Of course, this wasn’t the intention of the vast majority. They simply felt enormous pride that ‘their’ athletes had done well. Yet the refusal to countenance any political connotations, inevitably presented as ‘negative’, seems to me to already be a strong feature of aforementioned ‘feel-good factor’. Affirmations of the power of ‘positive thinking’ have been everywhere, with people determining to ‘stay positive’ and ‘avoid negativity’. The problem with this is that ‘positive thinking’ is almost always apolitical and being apolitical is inherently a reactionary political position. Understanding the power structures of society, understanding the class privilege which led to the over-representation of private schooled athletes in Team GB, understanding the racial privilege which led many to feel they should turn non-white athletes into liberal totems, understanding the competing ideologies at the heart of even simple discussions about supporting athletes – none of these can ever be unremittingly ‘positive’ as they involve confronting a society which is divided and in many ways flawed. They involve bringing Bad Feeling into the warm glow of an apolitical ‘togetherness’. This was perfectly illustrated by last night’s deeply flawed ‘The Riots: In Their Own Words’ documentary on BBC 2. Barely had the ink dried on the slew of newspaper editorials celebrating the ‘new Britain’ before many were taking to social media to once again spit bile at the ‘feral rats’ and ‘animals’ who rioted and looted last year. Of course many did awful, inexcusable things during those days but in what sense is reducing someone to the level of a beast in any way ‘positive’? Wouldn’t the ‘positive’ attitude be to try and put ourselves in their shoes and begin to try and comprehend why they felt they could, should, do these things? To also try and understand that which allows a human being to be killed and the killers to go free, as has happened with Mark Duggan (amongst others)? It is ‘positive’ to ignore this?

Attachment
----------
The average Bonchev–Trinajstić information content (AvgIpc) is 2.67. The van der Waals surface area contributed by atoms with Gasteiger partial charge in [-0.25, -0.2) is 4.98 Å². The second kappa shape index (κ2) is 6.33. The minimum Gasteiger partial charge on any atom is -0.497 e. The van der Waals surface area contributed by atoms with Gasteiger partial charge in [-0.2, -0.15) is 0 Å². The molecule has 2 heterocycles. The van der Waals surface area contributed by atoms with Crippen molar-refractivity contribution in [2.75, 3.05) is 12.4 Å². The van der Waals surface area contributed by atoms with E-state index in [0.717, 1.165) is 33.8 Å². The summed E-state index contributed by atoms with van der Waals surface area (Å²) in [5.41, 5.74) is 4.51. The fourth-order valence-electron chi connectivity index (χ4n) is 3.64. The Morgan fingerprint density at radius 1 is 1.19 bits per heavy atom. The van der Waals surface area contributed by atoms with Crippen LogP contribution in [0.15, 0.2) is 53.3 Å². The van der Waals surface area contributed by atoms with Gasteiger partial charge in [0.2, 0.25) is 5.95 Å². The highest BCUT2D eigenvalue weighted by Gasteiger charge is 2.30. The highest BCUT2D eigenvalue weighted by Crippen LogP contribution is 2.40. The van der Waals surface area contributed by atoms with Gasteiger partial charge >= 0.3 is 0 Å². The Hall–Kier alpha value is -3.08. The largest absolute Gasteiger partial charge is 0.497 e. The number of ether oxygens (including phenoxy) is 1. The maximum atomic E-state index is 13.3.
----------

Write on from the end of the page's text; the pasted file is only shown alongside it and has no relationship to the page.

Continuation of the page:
Most people who do speak about this do not do so because they want to be agents of doom. They don’t do it because they’re naive do-gooders or because they want to be different. They do so because of their love and respect for people; their belief that the United Kingdom can be a place where the potential of a former looter is understood as much as that of a Royal and where, crucially, it is afforded real and lasting opportunities. Understanding the deep inequalities and injustices which persist in our society may not fit nicely into a ‘feel-good factor’ but, ultimately, the desire for change which stems from that is far more ‘positive’ than a shallow nationalism.

‘We Are All In This Together’

It’s exactly a year ago since London (and much of England) tore itself apart in mass rioting. I wrote about the riots and the response to them in the immediate aftermath. Much (certainly not all) of the reaction to my piece perfectly illustrated the ‘Bad Feeling’ idea – many didn’t want to consider any deeper social problems but instead preferred the ‘feral scum rationally choosing to steal trainers’ narrative. Anyone diverting from this and suggest society-wide problems which contributed to the riots was portrayed as, at best, hopelessly naive and at worst, a cynical apologist.

It’s with very neat timing that the anniversary of the riots falls smack bang in the middle of the Olympics. It’s inevitable, then, that many have drawn contrasts between the riots and the current ‘Olympic spirit’. The millionaires Boris Johnson and Sebastian Coe speak of the riots presenting a London they don’t recognise. Hilariously, Johnson momentarily raises hopes of more serious consideration by speaking of “a deep social problem which requires lots of solutions’. We should know better. This problem is a ‘culture, I’m afraid, of instant gratification’. Coming from someone who has repeatedly and consistently defended his criminal friends in the financial sector and News Corp, that’s quite a bold statement. Nevertheless, it shows perfectly the various ways in which politicians are trying to exploit the Olympics to their own ends. David Cameron aligned himself with the NHS-loving rhetoric surrounding the Opening Ceremony, fully aware that his government’s reforms have opened the door to its erosion. Now the government speaks of a sporting ‘legacy’ which will prevent future riots – yet the government continues to sell school playing fields and has already slashed spending on all sport under the austerity agenda. It is mendacity of the highest order, far more ‘cynical’ than those who point these hypocrisies out.